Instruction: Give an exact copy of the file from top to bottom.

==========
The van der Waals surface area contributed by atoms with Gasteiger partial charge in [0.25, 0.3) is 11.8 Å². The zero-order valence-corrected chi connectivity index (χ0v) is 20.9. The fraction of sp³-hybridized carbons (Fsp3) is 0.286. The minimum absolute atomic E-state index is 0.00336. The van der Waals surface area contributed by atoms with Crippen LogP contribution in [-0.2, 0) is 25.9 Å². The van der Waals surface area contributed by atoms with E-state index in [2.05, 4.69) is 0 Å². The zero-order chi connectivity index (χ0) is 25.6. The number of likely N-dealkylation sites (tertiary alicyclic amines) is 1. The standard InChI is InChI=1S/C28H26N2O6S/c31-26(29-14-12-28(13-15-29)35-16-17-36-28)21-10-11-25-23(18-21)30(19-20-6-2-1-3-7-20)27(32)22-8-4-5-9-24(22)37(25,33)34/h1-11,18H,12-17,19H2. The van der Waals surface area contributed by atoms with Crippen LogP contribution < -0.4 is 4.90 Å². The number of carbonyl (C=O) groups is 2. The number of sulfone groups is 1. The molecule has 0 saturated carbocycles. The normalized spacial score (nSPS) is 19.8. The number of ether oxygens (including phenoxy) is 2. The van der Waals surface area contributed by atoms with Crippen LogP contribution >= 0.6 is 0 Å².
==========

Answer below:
The van der Waals surface area contributed by atoms with Gasteiger partial charge in [0.25, 0.3) is 11.8 Å². The zero-order valence-corrected chi connectivity index (χ0v) is 20.9. The fraction of sp³-hybridized carbons (Fsp3) is 0.286. The minimum absolute atomic E-state index is 0.00336. The van der Waals surface area contributed by atoms with Crippen LogP contribution in [-0.2, 0) is 25.9 Å². The van der Waals surface area contributed by atoms with E-state index in [2.05, 4.69) is 0 Å². The zero-order chi connectivity index (χ0) is 25.6. The number of likely N-dealkylation sites (tertiary alicyclic amines) is 1. The standard InChI is InChI=1S/C28H26N2O6S/c31-26(29-14-12-28(13-15-29)35-16-17-36-28)21-10-11-25-23(18-21)30(19-20-6-2-1-3-7-20)27(32)22-8-4-5-9-24(22)37(25,33)34/h1-11,18H,12-17,19H2. The van der Waals surface area contributed by atoms with Crippen LogP contribution < -0.4 is 4.90 Å². The number of carbonyl (C=O) groups is 2. The number of sulfone groups is 1. The molecule has 0 saturated carbocycles. The normalized spacial score (nSPS) is 19.8. The number of ether oxygens (including phenoxy) is 2. The van der Waals surface area contributed by atoms with Crippen LogP contribution >= 0.6 is 0 Å².